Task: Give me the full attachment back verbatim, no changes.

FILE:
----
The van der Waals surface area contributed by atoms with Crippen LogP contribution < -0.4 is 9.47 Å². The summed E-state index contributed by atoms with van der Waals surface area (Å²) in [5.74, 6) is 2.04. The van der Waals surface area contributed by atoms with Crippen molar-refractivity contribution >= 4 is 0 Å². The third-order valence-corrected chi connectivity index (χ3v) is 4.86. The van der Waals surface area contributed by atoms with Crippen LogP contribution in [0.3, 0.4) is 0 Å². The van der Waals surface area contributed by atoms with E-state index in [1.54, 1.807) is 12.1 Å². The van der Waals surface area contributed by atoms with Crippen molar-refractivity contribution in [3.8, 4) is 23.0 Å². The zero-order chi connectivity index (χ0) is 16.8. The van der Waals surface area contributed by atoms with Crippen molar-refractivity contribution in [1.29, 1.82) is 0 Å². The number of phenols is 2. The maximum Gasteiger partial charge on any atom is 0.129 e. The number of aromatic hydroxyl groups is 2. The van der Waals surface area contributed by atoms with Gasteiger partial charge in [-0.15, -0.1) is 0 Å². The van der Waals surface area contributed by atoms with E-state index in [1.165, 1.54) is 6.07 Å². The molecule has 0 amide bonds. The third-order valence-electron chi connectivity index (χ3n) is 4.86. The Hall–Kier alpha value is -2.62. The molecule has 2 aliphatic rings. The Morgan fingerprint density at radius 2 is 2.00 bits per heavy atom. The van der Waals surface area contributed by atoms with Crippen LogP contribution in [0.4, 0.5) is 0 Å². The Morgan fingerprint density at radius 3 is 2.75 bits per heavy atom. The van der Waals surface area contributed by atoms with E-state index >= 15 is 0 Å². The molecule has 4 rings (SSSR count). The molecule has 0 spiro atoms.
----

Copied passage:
The van der Waals surface area contributed by atoms with Crippen LogP contribution < -0.4 is 9.47 Å². The summed E-state index contributed by atoms with van der Waals surface area (Å²) in [5.74, 6) is 2.04. The van der Waals surface area contributed by atoms with Crippen molar-refractivity contribution >= 4 is 0 Å². The third-order valence-corrected chi connectivity index (χ3v) is 4.86. The van der Waals surface area contributed by atoms with Crippen LogP contribution in [0.3, 0.4) is 0 Å². The van der Waals surface area contributed by atoms with E-state index in [1.54, 1.807) is 12.1 Å². The van der Waals surface area contributed by atoms with Crippen molar-refractivity contribution in [3.8, 4) is 23.0 Å². The zero-order chi connectivity index (χ0) is 16.8. The van der Waals surface area contributed by atoms with Crippen molar-refractivity contribution in [1.29, 1.82) is 0 Å². The number of phenols is 2. The maximum Gasteiger partial charge on any atom is 0.129 e. The number of aromatic hydroxyl groups is 2. The van der Waals surface area contributed by atoms with Gasteiger partial charge in [-0.15, -0.1) is 0 Å². The van der Waals surface area contributed by atoms with E-state index in [1.165, 1.54) is 6.07 Å². The molecule has 0 amide bonds. The third-order valence-electron chi connectivity index (χ3n) is 4.86. The Hall–Kier alpha value is -2.62. The molecule has 2 aliphatic rings. The Morgan fingerprint density at radius 2 is 2.00 bits per heavy atom. The van der Waals surface area contributed by atoms with Crippen LogP contribution in [0.4, 0.5) is 0 Å². The Morgan fingerprint density at radius 3 is 2.75 bits per heavy atom. The van der Waals surface area contributed by atoms with E-state index >= 15 is 0 Å². The molecule has 4 rings (SSSR count). The molecule has 0 spiro atoms.